The Science of Moving

Published by mrmovergrover on

Science of Moving


With around thirty years of experience in the Auckland movers industry I have seen just about every mistake or great idea a client can have or do, from the glaringly obvious to the downright sneak attack of the stupidity ninja. Having witnessed some real moving failures and some fantastic triumphs I have decided to write a short post detailing all the insights I have gleaned over the years, I have also dredged the minds and thoughts of a number of other furniture movers to uncover their hidden pearls of wisdom when it comes to moving .

So for the first time ever I am pleased to offer you this empirical methodology of getting all the ingredients mixed in exactly the right proportions to concoct the perfect mix of preparation, foreknowledge and common sense, I call it: ‘the science of moving’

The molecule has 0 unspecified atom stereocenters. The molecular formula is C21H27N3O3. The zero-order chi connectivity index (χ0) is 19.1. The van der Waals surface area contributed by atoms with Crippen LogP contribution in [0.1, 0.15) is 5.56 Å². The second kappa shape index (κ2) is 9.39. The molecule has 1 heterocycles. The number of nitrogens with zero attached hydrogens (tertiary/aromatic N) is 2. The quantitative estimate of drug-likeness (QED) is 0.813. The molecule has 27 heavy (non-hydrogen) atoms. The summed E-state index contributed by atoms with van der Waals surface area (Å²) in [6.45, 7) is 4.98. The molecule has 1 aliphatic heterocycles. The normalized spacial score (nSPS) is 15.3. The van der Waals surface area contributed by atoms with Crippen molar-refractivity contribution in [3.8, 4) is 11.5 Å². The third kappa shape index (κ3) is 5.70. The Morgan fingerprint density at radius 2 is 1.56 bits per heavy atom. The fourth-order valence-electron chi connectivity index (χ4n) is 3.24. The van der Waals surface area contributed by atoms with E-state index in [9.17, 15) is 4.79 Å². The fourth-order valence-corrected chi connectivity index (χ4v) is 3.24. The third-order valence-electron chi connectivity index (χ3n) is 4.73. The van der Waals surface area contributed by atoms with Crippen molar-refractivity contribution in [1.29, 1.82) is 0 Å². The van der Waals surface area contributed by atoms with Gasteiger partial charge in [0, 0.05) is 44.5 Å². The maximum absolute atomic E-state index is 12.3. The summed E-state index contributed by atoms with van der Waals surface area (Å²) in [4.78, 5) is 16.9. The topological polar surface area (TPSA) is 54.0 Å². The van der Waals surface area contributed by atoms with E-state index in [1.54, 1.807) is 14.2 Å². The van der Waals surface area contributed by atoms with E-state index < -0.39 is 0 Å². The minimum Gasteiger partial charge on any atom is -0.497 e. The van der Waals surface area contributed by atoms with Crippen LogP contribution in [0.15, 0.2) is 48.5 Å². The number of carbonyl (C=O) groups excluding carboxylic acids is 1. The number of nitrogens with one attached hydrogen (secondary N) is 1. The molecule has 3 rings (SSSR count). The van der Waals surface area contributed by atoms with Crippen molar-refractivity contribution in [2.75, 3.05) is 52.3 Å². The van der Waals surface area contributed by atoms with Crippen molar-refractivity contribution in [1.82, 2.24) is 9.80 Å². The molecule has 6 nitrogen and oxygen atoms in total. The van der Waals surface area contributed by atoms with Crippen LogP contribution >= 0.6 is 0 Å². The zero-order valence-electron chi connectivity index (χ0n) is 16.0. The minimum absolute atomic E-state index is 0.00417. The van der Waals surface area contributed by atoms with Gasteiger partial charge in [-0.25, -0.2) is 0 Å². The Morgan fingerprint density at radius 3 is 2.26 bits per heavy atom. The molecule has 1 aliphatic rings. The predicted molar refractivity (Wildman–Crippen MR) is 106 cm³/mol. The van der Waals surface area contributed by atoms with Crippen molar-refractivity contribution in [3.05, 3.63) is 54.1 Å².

The laws of Physics (the rules)

  • Dont eat yellow snow (universal)
  • Moving is not an exact science
  • Murphy was right
  • Furniture trucks are never on time
  • Stress is unavoidable
  • you have more stuff than you realize

Dont eat yellow snow: A universal number 1 rule that’s pretty much self explanatory

Moving is not an exact science: This is about as simple a truth as you can get, the only way to stay sane when moving is to be flexible and ready to roll with the punches as they say, being fluid in your plans is key to pulling off a successful move. If I had a brick for every overly stressed out client I have come across, I would have a nice brick house by now

Murphy was right: Murphy’s law states “Anything that can go wrong, will go wrong at the worst possible moment” This is not a hard and fast law but rather a retrospective piece of philosophy you can fall back on if something goes wrong :-).